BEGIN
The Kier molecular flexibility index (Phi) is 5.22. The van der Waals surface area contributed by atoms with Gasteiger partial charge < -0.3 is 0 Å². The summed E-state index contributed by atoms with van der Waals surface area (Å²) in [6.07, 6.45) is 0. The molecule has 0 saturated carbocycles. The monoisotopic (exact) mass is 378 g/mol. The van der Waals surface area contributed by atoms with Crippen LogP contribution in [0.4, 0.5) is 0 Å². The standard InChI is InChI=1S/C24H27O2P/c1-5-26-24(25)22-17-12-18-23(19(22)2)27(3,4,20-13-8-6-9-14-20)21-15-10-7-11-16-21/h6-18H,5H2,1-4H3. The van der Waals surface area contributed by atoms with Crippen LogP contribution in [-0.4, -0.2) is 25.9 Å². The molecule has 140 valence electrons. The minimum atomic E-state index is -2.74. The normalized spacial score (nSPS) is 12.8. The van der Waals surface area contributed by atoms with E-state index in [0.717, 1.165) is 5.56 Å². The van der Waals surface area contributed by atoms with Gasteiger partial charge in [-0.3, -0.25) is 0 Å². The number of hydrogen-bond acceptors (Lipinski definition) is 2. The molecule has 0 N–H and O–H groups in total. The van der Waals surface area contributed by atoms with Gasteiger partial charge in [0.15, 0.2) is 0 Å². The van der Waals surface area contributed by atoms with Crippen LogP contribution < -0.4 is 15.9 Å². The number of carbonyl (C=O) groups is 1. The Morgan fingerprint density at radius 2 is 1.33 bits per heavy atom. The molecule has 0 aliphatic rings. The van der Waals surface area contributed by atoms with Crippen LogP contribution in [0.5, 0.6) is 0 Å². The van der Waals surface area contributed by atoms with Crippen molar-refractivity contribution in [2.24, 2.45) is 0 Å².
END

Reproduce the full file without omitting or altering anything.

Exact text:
The Kier molecular flexibility index (Phi) is 5.22. The van der Waals surface area contributed by atoms with Gasteiger partial charge < -0.3 is 0 Å². The summed E-state index contributed by atoms with van der Waals surface area (Å²) in [6.07, 6.45) is 0. The molecule has 0 saturated carbocycles. The monoisotopic (exact) mass is 378 g/mol. The van der Waals surface area contributed by atoms with Crippen LogP contribution in [0.4, 0.5) is 0 Å². The standard InChI is InChI=1S/C24H27O2P/c1-5-26-24(25)22-17-12-18-23(19(22)2)27(3,4,20-13-8-6-9-14-20)21-15-10-7-11-16-21/h6-18H,5H2,1-4H3. The van der Waals surface area contributed by atoms with Crippen LogP contribution in [-0.4, -0.2) is 25.9 Å². The molecule has 140 valence electrons. The minimum atomic E-state index is -2.74. The normalized spacial score (nSPS) is 12.8. The van der Waals surface area contributed by atoms with E-state index in [0.717, 1.165) is 5.56 Å². The van der Waals surface area contributed by atoms with Gasteiger partial charge in [-0.3, -0.25) is 0 Å². The number of hydrogen-bond acceptors (Lipinski definition) is 2. The molecule has 0 N–H and O–H groups in total. The van der Waals surface area contributed by atoms with Gasteiger partial charge in [0.15, 0.2) is 0 Å². The van der Waals surface area contributed by atoms with Crippen LogP contribution < -0.4 is 15.9 Å². The number of carbonyl (C=O) groups is 1. The Morgan fingerprint density at radius 2 is 1.33 bits per heavy atom. The molecule has 0 aliphatic rings. The van der Waals surface area contributed by atoms with Crippen LogP contribution in [0.5, 0.6) is 0 Å². The van der Waals surface area contributed by atoms with Crippen molar-refractivity contribution in [2.24, 2.45) is 0 Å².